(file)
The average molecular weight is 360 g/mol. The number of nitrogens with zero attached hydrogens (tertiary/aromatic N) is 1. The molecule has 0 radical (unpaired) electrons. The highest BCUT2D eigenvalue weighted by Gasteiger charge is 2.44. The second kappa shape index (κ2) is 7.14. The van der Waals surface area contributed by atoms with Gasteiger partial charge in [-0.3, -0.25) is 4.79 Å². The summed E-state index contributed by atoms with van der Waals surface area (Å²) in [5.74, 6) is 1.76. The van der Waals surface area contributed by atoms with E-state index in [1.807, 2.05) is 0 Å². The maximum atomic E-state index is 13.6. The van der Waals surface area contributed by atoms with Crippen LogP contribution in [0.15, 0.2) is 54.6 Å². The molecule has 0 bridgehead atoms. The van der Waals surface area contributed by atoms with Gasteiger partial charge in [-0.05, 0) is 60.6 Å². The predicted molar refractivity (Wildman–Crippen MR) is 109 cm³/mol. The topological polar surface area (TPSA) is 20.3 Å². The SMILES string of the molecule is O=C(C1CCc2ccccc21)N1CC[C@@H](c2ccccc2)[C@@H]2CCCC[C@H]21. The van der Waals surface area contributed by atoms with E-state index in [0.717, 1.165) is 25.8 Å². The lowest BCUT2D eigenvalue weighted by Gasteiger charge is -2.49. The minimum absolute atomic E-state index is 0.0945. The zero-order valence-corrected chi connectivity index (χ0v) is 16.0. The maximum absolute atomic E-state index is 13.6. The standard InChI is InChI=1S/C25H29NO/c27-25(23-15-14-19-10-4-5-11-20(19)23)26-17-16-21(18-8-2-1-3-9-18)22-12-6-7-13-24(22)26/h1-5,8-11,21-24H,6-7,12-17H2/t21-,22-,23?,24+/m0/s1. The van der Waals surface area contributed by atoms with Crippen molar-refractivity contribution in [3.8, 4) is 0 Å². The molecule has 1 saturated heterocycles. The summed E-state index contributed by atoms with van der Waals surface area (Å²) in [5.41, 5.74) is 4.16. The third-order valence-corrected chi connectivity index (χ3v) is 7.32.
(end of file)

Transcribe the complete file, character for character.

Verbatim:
The average molecular weight is 360 g/mol. The number of nitrogens with zero attached hydrogens (tertiary/aromatic N) is 1. The molecule has 0 radical (unpaired) electrons. The highest BCUT2D eigenvalue weighted by Gasteiger charge is 2.44. The second kappa shape index (κ2) is 7.14. The van der Waals surface area contributed by atoms with Gasteiger partial charge in [-0.3, -0.25) is 4.79 Å². The summed E-state index contributed by atoms with van der Waals surface area (Å²) in [5.74, 6) is 1.76. The van der Waals surface area contributed by atoms with E-state index in [1.807, 2.05) is 0 Å². The maximum atomic E-state index is 13.6. The van der Waals surface area contributed by atoms with Crippen LogP contribution in [0.15, 0.2) is 54.6 Å². The molecule has 0 bridgehead atoms. The van der Waals surface area contributed by atoms with Gasteiger partial charge in [-0.05, 0) is 60.6 Å². The predicted molar refractivity (Wildman–Crippen MR) is 109 cm³/mol. The topological polar surface area (TPSA) is 20.3 Å². The SMILES string of the molecule is O=C(C1CCc2ccccc21)N1CC[C@@H](c2ccccc2)[C@@H]2CCCC[C@H]21. The van der Waals surface area contributed by atoms with E-state index in [0.717, 1.165) is 25.8 Å². The lowest BCUT2D eigenvalue weighted by Gasteiger charge is -2.49. The minimum absolute atomic E-state index is 0.0945. The zero-order valence-corrected chi connectivity index (χ0v) is 16.0. The maximum absolute atomic E-state index is 13.6. The standard InChI is InChI=1S/C25H29NO/c27-25(23-15-14-19-10-4-5-11-20(19)23)26-17-16-21(18-8-2-1-3-9-18)22-12-6-7-13-24(22)26/h1-5,8-11,21-24H,6-7,12-17H2/t21-,22-,23?,24+/m0/s1. The van der Waals surface area contributed by atoms with Crippen molar-refractivity contribution in [3.8, 4) is 0 Å². The molecule has 1 saturated heterocycles. The summed E-state index contributed by atoms with van der Waals surface area (Å²) in [5.41, 5.74) is 4.16. The third-order valence-corrected chi connectivity index (χ3v) is 7.32.